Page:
Sunday, December 4, 2016

History of barcode

Barcode is an optical marker printed on paper or other object. By changing a series of special patterns’ color, shape, thickness and spacing, barcode can encode an ID number or other information associated with its hosting object. The Westinghouse Corporation introduced the original concept of the barcode as early as 1929. The original intention was to use them to sort electricity bills. However, the system was not fully developed.

In 1932, Walter Flint, a Harvard business student, wrote his master’s thesis on the use of punch cards for inventory management in grocery stores. Punched cards placed in a catalog were used to pull items from a stock room and transfer them to a checkout meter. At the same time an invoice was produced and inventory was changed to reflect the sale.

Wrigley’s Extra White Bottles Sugarfree Gum
The concept of barcodes was first developed by two Drexel University students, Bernard Silver and Norman Woodland in 1948. A United States patent was issued in 1952.

Their idea originated from a conversation Silver overheard concerning a firm’s inability to track inventory. It was a ‘bull’s eye’ symbol that consisted of a series of concentric circles. The first commercial use of barcodes was by the RCA/Kroger system installed in Cincinnati on the behest of the National Association of Food Chains.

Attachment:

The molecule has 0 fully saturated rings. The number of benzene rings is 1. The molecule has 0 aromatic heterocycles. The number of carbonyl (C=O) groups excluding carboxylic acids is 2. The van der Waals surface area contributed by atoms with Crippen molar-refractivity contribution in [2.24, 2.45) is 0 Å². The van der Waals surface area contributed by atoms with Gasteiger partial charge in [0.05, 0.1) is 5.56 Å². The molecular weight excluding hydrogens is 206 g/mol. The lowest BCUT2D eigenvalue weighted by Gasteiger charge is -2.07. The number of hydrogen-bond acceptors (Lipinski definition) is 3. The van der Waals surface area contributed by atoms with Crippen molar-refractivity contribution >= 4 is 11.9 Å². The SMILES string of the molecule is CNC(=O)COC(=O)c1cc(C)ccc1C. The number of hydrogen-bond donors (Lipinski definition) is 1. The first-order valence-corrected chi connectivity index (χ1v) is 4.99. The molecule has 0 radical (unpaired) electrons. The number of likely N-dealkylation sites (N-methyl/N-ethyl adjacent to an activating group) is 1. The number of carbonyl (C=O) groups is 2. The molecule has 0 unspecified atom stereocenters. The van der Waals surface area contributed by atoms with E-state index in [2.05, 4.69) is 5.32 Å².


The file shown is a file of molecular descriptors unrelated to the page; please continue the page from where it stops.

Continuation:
The Universal Price Code sometimes called a ‘barcode’ was introduced in 1973 to speed up and eliminate human cashier errors in US supermarkets. It was not until 1974 that the first fully effective grocery store barcode scanner was introduced. On 26 June 1974 a 10-packet of Wrigley’s Juicy Fruit chewing gum with a barcode was scanned in the March Supermarket, Troy, Ohio.

True acceptance of barcodes for industrial applications began in 1981 when the US Department of Defense mandated barcodes, specifically the Code 39 symbology, for DOD material.
History of barcode

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